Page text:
16 June


James Joyce

So we are drinking a...

James Joyce

An annual commemoration and celebration of the life of Irish writer James Joyce and his 1922 novel Ulysses. This day was chosen due to the book chronicling the experiences of three Dubliners over the course of a single day, 16 June 1904.

This celebratory day is named after the novel's protagonist, Leopold Bloom, and the first reference to its observation lies in a letter written by Joyce to Miss Weaver on the 27th of June 1924, which refers to "a group of people who observe what they call Bloom's day – 16 June".

Join other observants and celebrate Bloomsday with a James Joyce Cocktail

TheRollercoaster's birthday

Back in 1884, a new form of entertainment took off on this day at New York's Coney Island – the roller coaster.

Inspired by a mining railway in Pennsylvania and similar to the mine cart railway in the film Indiana Jones and the Temple of Doom, only slower, the new coaster, known as the Switchback Railway, was powered by gravity and reached speeds of 10 kph (6 mph). Marcus Thompson's patented invention proved popular, and other entrepreneurs piled in with their own improvements.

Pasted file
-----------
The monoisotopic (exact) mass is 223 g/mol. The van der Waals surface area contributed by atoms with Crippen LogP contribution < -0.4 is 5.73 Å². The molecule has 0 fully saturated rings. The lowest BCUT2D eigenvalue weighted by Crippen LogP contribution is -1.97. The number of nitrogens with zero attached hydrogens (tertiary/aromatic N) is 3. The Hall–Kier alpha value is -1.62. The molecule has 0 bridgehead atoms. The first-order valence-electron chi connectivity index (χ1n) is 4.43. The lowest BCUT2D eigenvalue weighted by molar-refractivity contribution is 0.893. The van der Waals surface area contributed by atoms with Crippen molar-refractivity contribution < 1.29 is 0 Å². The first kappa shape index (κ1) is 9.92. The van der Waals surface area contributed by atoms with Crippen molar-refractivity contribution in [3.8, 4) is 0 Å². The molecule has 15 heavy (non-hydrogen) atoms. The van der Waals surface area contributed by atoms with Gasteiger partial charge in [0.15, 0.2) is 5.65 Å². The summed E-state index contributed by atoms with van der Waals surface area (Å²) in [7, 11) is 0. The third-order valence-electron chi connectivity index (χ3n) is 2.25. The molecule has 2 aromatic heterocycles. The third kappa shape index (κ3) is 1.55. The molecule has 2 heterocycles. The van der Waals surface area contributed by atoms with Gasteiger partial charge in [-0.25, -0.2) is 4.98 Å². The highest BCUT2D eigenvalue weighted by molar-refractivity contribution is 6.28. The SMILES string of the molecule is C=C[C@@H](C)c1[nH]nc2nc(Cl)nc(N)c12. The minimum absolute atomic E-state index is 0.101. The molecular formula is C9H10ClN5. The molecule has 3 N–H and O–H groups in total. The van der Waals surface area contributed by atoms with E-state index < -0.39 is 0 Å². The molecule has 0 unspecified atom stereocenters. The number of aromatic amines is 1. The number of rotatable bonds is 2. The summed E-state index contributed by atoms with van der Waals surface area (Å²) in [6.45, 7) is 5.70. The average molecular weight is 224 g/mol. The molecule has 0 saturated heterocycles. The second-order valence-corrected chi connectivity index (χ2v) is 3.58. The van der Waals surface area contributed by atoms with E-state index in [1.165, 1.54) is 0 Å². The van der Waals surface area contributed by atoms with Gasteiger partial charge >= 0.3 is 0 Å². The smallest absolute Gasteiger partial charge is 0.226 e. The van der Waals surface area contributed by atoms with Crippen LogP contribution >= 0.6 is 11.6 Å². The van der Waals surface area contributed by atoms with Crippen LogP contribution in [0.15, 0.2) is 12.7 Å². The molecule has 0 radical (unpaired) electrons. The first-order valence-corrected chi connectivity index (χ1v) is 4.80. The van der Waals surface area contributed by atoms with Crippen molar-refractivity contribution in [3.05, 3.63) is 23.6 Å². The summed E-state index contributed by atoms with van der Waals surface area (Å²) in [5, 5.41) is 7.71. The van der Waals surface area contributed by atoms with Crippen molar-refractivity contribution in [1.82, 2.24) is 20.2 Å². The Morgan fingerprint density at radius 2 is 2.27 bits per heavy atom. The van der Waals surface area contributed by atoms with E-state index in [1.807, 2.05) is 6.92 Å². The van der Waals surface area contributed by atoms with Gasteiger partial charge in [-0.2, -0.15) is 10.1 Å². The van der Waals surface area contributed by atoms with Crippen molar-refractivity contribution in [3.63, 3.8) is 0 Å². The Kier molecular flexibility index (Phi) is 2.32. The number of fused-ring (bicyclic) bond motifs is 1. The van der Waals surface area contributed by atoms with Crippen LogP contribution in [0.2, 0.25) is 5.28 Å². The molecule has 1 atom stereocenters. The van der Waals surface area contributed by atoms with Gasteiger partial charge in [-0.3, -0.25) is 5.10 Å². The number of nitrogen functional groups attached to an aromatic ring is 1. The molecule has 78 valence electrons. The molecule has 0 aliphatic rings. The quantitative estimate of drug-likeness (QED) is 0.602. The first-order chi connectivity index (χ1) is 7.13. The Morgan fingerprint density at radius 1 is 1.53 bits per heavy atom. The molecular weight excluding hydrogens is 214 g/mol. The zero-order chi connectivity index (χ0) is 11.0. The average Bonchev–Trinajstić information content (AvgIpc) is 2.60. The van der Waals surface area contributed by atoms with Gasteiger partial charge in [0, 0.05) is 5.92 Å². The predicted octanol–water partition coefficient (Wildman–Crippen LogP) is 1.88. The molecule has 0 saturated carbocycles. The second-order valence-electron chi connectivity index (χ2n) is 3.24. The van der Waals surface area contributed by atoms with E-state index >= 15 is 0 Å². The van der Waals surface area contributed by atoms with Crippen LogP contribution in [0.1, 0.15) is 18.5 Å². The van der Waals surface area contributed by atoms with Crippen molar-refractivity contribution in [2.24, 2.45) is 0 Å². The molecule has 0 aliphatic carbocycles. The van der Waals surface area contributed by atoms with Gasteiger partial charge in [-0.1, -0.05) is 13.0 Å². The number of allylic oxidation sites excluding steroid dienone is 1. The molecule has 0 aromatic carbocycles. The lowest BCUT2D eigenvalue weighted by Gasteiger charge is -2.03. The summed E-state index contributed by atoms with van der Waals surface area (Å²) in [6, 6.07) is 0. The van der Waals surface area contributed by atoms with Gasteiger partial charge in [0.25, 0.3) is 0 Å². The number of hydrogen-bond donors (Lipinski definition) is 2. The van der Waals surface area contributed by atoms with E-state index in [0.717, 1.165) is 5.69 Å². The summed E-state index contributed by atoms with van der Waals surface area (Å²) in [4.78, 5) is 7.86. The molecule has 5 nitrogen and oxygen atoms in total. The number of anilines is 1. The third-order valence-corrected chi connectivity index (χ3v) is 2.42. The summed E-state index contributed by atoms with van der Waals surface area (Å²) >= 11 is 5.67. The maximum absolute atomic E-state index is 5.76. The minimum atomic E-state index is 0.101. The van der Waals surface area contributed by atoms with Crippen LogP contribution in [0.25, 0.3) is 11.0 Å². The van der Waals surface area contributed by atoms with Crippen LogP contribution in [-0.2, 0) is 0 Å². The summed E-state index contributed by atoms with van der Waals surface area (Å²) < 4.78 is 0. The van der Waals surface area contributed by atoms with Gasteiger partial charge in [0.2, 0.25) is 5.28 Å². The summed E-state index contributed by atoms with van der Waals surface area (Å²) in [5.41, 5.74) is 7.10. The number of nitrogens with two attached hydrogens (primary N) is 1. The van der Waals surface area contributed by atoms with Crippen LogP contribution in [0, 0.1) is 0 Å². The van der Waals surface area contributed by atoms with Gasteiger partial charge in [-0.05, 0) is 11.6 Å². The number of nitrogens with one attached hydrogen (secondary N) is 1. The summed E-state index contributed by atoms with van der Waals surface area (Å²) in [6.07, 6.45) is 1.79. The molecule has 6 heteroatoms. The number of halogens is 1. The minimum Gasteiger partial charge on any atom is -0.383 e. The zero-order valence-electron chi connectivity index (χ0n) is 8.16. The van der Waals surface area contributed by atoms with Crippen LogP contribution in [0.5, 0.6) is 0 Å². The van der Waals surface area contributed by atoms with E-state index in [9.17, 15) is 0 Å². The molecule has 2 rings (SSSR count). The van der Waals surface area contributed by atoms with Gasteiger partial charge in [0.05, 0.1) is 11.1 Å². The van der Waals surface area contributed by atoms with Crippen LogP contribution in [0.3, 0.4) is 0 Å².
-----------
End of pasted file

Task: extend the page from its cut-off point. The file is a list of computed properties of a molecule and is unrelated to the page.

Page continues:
Still running today, the 1902-built Leap the Dips wooden rollercoaster in Lakemont Park, Pennsylvania, is similar to the original Switchback Railway. Blighty's own vintage rollercoaster, the Scenic Railway in Margate, opened in 1920 and is the oldest in the UK.

This evening we're suggesting you give the rollercoaster a miss and take all the fun you need from a White Water Ride or perhaps settle for a ride in a Sidecar.

The anniversary of Silent Spring

This day in 1962, Rachel Carson published an article in the New Yorker entitled Silent Spring, an extract from her upcoming book, dealing with the harm that pesticides were doing to plants, birds, fish and humans too.

Although Carson, who died of cancer within two years of publication, did not live to see its success, the book is widely credited with kicking off the environmental movement worldwide.

Before Carson's book, there had been conservation movements in many countries, and some concerns over the consequences of industrialization and pollution. But Silent Spring marked a turning point, in that it demonstrated how harming the planet could also harm ourselves. It became a key motivator for later organisations such as Greenpeace.

We are toasting this extraordinary woman, and our fragile planet with a Jade Garden, which is green by name and by nature.

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